Juneau, Alaska (KINY) - The University of Alaska Southeast hosted the Geohackathon workshop for Southeast Alaska as part of the 2019 GEO Hack online event.
The event was held in conjunction with Australia’s National University in Canberra Australia, and the German Centre for Integrative Biodiversity Research, Halle-Jena-Leipzig, Germany.
UAS students worked remotely to summarize the concept into a short narrated slide show. This proposed solution was then submitted to the GEO Hack 2019 challenge in Australia. Four judges reviewed entries from 13 teams across Peru, India, Australia, the United States, Thailand, and the Philippines. UAS took 2nd place in the international contest. The team was also presented with the “Societal Value Award” and the “Usability and User Interface Award.”
Calling for “out-of-the-box thinkers,” the event drew a great mix of undergraduate and graduate students, recent alumni, school teachers, tribal community members, representatives from federal and state agencies, and researchers, as well as experts from NASA and the mobile-applications industry. The hackathon is described as a hardware and software marathon in which participants have 36 hours to work on a solution to a societal challenge using Earth Observation data.
The UAS “pre-hack” was held on October 25 in which attendees listened to traditional perspectives from Alaska tribal representatives about resource challenges that locals faced as a result of ‘global weirding”, e.g.; climate change. Then, for the November 1 Global Geohackathon the group mapped out a concept for a food-security related mobile phone application that allows locals in rural Alaska communities throughout the region to track events and trends of paralytic shellfish poisoning (PSP) and plan harvesting activities accordingly. The group envisioned an app with the capability to visualize environmental conditions associated with possible harmful algal blooms, report observations and anomalies, and get scientific/community feedback and PSP advisories through text messages.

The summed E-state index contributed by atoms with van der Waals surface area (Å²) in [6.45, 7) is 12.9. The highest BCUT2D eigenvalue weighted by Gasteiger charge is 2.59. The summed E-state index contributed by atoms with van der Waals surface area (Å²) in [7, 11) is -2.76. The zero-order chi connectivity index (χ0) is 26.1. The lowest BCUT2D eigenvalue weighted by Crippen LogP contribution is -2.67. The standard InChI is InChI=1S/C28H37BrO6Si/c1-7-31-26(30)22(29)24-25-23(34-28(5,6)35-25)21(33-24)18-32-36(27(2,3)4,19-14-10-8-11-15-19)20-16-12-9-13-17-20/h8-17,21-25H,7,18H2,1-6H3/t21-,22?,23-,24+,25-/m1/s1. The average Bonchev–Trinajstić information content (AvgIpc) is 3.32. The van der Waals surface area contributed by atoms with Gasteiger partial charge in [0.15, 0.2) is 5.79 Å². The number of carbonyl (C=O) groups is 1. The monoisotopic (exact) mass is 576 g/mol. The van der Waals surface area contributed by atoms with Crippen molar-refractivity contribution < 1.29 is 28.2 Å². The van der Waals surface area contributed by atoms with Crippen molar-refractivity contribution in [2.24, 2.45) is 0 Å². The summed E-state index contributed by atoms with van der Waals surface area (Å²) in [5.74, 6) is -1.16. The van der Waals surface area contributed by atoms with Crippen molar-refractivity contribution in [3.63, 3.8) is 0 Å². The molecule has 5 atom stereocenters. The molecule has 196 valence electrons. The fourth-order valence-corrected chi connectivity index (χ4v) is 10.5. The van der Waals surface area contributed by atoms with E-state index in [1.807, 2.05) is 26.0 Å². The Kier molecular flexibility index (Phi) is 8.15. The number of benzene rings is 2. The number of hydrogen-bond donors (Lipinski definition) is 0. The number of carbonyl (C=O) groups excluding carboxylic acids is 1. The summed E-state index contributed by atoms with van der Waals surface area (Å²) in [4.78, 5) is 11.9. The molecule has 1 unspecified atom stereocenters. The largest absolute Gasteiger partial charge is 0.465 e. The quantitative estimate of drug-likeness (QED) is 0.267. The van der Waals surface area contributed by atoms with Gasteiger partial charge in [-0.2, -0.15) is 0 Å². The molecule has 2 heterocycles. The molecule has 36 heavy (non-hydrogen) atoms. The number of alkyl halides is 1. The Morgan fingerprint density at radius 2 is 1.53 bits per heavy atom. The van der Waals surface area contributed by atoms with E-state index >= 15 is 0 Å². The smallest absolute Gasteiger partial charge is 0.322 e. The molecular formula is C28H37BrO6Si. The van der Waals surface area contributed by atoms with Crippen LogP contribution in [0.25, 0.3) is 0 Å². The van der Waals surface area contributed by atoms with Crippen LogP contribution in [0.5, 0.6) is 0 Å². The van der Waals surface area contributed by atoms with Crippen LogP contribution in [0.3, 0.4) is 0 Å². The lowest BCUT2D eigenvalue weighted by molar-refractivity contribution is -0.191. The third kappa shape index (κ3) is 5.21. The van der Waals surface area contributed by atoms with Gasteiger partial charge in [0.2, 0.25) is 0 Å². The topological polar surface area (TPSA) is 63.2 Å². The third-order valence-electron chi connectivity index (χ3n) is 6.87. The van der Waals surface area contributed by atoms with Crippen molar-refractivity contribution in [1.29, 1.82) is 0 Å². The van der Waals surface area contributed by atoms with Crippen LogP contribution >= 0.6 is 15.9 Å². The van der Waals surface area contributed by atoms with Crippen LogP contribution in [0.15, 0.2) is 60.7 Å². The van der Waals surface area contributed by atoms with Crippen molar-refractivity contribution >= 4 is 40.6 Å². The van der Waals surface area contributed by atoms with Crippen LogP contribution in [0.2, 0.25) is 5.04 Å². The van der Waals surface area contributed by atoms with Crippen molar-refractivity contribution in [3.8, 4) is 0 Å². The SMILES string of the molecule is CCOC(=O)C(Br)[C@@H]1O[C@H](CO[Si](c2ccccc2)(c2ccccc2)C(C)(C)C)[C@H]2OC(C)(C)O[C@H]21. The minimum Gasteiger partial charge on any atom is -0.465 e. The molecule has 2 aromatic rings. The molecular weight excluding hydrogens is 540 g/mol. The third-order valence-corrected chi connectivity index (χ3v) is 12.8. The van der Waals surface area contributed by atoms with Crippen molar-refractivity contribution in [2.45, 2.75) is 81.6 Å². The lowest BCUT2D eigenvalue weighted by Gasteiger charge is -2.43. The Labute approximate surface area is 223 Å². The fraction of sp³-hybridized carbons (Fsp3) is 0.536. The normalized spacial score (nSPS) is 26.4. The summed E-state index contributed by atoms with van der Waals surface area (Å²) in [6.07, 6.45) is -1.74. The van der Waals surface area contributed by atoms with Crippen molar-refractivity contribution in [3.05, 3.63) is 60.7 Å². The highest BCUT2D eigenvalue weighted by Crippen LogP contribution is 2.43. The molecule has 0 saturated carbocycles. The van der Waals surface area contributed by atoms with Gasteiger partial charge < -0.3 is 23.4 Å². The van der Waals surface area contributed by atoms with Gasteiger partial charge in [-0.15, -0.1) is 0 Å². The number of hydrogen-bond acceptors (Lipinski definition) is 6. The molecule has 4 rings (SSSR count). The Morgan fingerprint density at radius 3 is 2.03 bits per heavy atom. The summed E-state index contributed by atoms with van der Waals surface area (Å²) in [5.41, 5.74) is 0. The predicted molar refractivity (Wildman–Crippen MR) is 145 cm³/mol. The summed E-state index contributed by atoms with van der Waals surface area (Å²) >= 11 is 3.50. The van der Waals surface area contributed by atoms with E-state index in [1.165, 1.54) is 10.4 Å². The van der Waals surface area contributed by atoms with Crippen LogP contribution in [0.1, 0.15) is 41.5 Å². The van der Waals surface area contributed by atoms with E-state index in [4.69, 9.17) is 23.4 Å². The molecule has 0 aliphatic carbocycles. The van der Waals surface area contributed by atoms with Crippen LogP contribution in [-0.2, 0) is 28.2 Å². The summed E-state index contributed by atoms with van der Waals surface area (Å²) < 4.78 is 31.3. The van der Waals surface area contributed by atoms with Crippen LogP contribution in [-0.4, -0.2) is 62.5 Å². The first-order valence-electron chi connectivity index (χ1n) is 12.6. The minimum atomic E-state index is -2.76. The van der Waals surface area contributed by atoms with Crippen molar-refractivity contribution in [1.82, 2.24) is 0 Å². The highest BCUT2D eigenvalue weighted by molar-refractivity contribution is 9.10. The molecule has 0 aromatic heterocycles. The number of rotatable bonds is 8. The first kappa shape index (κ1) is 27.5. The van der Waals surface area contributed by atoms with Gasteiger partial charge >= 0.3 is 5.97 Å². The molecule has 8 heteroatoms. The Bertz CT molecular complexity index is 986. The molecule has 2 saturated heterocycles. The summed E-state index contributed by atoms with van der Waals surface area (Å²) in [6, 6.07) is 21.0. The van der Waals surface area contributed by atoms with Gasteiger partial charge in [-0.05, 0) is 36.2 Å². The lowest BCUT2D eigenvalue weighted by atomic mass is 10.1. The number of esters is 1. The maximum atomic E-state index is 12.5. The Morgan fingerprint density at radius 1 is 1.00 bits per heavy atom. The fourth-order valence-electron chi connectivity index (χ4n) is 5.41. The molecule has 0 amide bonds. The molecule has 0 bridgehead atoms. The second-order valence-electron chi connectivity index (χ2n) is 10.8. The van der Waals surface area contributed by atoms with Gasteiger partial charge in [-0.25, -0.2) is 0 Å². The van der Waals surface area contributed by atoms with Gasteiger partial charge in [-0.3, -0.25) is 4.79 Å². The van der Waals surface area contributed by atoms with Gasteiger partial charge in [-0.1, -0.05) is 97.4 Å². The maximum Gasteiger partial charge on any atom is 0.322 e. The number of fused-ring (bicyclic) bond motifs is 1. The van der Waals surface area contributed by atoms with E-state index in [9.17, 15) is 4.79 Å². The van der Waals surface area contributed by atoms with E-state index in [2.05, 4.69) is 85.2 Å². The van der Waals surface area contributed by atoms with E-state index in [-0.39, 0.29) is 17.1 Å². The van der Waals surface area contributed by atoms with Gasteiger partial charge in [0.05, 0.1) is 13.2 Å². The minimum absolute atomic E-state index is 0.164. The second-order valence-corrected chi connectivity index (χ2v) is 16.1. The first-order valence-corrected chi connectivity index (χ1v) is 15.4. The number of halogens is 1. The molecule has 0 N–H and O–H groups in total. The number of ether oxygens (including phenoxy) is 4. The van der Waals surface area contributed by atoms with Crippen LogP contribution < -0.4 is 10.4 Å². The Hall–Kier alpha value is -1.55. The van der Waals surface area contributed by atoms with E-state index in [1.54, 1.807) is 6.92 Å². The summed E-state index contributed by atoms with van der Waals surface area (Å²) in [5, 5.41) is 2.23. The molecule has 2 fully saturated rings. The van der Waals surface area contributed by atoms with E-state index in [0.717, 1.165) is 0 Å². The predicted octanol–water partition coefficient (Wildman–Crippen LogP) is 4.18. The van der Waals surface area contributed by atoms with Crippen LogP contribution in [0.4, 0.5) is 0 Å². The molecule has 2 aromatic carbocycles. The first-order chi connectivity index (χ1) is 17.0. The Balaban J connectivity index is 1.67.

The app was also envisioned to ultimately integrate with a network of ‘Alaska-caliber’ smart buoys located near communities that could not only sample marine waters for toxic forms of algae but also collect critically needed information about local ocean currents and micro-environmental conditions that affect HABs. This could help develop research in oceanography and remote-sensing detection of HABs in nearshore Alaskan waters.
Lead organizer Dr. Sanjay Pyare noted, “I thought the Geohackathon, which was also run experimentally as a university class here, broke the mold for immersive educational possibilities: where else could students have worked in close quarters with NASA scientists, Alaska Native leaders, experts ranging from oceanography to anthropology, not to mention mobile app developers and staff from the National Weather Service? It’s distinctively UAS!” Pyare is an Associate Professor of Environmental Science at UAS and the coordinator of the Geography Bachelor of Science Program.
Dean of Arts & Sciences Tom Thornton, who helped coordinate the event, found that Indigenous participant’s panel “really clarified the practical stressors and vulnerabilities that rural Alaska Native communities face as a result of oceanic change impacts on their traditional food supplies, including salmon and shellfish. New knowledge from real-time earth observation data, in combination with Local and Traditional Knowledge, can improve local communities’ capacity to respond to these environmental shifts.”